Having to Prove Your Worth

Comedians are always out trying to get work and that means proving to the promoter/client why you are worth what you are worth.  I have written articles on why its important to get what you think you are worth in every instance in which you can.  This article is a little different (and a little late, blame World of Warcraft).  I will tell you how you can look someone in the eyes and tell them why you are asking for that amount.

Think of it as a full time job:  I never understand why comedians are never thinking of comedy as a job.  Almost everyone I talk to would like to do nothing, but comedy but how can you when you don’t think of it as something that can replace the money you make during your day job.

What niches do you fill:  You have to be able to know what demographic you attract.  Do you bring in the younger crowd?  Do you bring in the wine drinkers? Maybe the type of comedy you do attracts a certain person.  My friend Michael Glatzmaier, plays the guitar and improvs songs.  That is an incredible niche that can fit in a variety of situations.  Comedy is not just bars and clubs anymore.  There are retirement communities out there that are looking for entertainment, and if you work clean (at least PG-13), you can book those shows during the weekday and still have the weekend available.  If you know what niche you fill, you can express that to whoever is looking to hire you.

Sicker than the average:  I had someone email me from a place and wanted to know what I charge.  Once I told them, they asked me why I would charge that much when they could get someone for half that.  This happens a lot during the holiday booking season (this was one of those shows).  This is when you have to hype yourself up a little.  I am not that good at doing this, but in order to justify why I charge what I charge, I will state some information for them.

The first thing I let them know is how long I have been doing it.  This should express to them that I have been in enough situations to perform a show that the majority of people in the room will enjoy.  Then I let them know that for what they are looking for, (which makes it important to know the talent pool in the area) there are not that many that can do it.  This is why it is so important to be able to perform clean (when need be).

Hopefully this can help those of you out there that have been having trouble justifiying what you want to charge.  It is hard to stick to these tips when you know there are people out there that will take less for the same show.  I try to look at it like this:  I am asking for an amount equal to the annoyance of performing when the suns out (or in a living room or dance floor etc.). So don’t fold and you will see the benefits!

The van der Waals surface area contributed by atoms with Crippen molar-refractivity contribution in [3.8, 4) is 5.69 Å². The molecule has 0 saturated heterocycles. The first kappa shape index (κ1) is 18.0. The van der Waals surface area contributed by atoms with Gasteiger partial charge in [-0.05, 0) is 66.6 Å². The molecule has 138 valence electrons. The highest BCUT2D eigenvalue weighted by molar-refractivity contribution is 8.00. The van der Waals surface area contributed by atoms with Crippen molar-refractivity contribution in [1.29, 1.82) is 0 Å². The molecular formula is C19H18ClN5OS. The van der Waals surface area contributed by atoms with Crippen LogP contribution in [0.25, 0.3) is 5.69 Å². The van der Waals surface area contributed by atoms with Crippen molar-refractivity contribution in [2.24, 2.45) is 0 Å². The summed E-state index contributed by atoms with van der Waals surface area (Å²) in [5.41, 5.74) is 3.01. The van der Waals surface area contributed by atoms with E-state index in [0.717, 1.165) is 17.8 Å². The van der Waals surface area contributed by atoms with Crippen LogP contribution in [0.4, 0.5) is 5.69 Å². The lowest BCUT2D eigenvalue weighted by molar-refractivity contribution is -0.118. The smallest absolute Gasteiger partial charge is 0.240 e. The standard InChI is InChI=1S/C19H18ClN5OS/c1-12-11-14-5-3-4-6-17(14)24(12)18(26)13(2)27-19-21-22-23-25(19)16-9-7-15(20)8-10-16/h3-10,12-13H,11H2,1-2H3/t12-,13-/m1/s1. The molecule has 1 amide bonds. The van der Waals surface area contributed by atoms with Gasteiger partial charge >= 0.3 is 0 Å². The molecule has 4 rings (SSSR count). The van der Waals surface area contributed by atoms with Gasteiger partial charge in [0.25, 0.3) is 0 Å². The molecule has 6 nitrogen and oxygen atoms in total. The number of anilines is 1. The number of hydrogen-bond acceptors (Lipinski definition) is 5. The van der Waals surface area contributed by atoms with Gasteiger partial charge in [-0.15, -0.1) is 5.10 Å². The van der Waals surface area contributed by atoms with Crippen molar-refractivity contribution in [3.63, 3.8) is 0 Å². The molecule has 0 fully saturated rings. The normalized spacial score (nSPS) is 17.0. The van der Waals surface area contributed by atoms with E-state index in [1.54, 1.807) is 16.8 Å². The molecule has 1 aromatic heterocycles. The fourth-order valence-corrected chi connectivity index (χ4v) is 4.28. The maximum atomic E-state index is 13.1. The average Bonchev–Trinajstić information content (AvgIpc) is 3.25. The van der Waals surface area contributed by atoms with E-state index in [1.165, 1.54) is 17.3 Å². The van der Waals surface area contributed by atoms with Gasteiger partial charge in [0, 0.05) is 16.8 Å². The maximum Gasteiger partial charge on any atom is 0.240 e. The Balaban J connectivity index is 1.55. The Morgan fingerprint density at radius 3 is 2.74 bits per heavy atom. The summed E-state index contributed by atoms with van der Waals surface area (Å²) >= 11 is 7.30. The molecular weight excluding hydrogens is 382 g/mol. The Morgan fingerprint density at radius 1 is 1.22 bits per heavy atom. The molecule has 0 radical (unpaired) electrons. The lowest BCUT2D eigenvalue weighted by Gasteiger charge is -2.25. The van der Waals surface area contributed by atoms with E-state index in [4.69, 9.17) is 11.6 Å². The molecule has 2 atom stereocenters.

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Why Spokane May Not be the Best Place to Start Your Comedy Career

Last week, I wrote a post about how Spokane (or similarly sized city) would make a great place to start your comedy career.  As I said from that post, I would write a post about why it would not be a great place to begin your comedy career.  Lets do it!

Limited Audience: A city like Spokane has about 250,000 people living in it (almost twice as much if you count the metropolitan populace).  Out of that amount you have to start counting out certain groups, like people who don’t like stand-up or people to young to attend shows.  That leaves you with an even smaller group of people in which to apply your trade.  On a Saturday night, for example, only about 300-400 people are attending a comedy show in the area.  Cities like New York or Chicago are seeing multiple times that many people.

Talent Pool: Spokane bleeds talent every year.  Comedians get to a point where they feel as though they are stalling in their career and make the move to a larger city.  This is one of the downsides to living in a town of this size.  Just when the amount of talent in the city reaches a level where attention is drawn to it, enough people leave that it starts to effect shows.  When your best comedians leave for greener pastures, the only comedians left may not be ready to get paid, but you have no choice sometimes but to put them up.

Small chance to make it BIG:  Let’s face it.  Spokane is not a destination for any of the late shows.  No talent agent is going to Chan’s to look for a comedian to give a Netflix special to.  That is why people go to NYC and LA and Chicago.  You have a higher chance of being spotted or connecting with the right people and changing your life from just comedian on the side to full time comedian.  No matter how cheap the rent is in Spokane, the possibility of making it trumps that every time.

Trapped in local material:  There is a saying (one which I will be writing an article about soon) that goes: Local jokes get local work.  Because Spokane and the surrounding area can be a comedy island, people tend to cater a little to much to the townsfolk and before you know it, you have a set that is basically all about Spokane and towns around it.  That may work here, but once you go somewhere else, no one cares about how methed out Ritzville looks.

So, there you have it, some reasons why Spokane may not be the best place to start your career.  I always like to give both sides to an argument, and I hope you will see both the good and the bad to being a comedian in Spokane.  Remember, if you have the persistence and the talent, you can be a great comedian anywhere.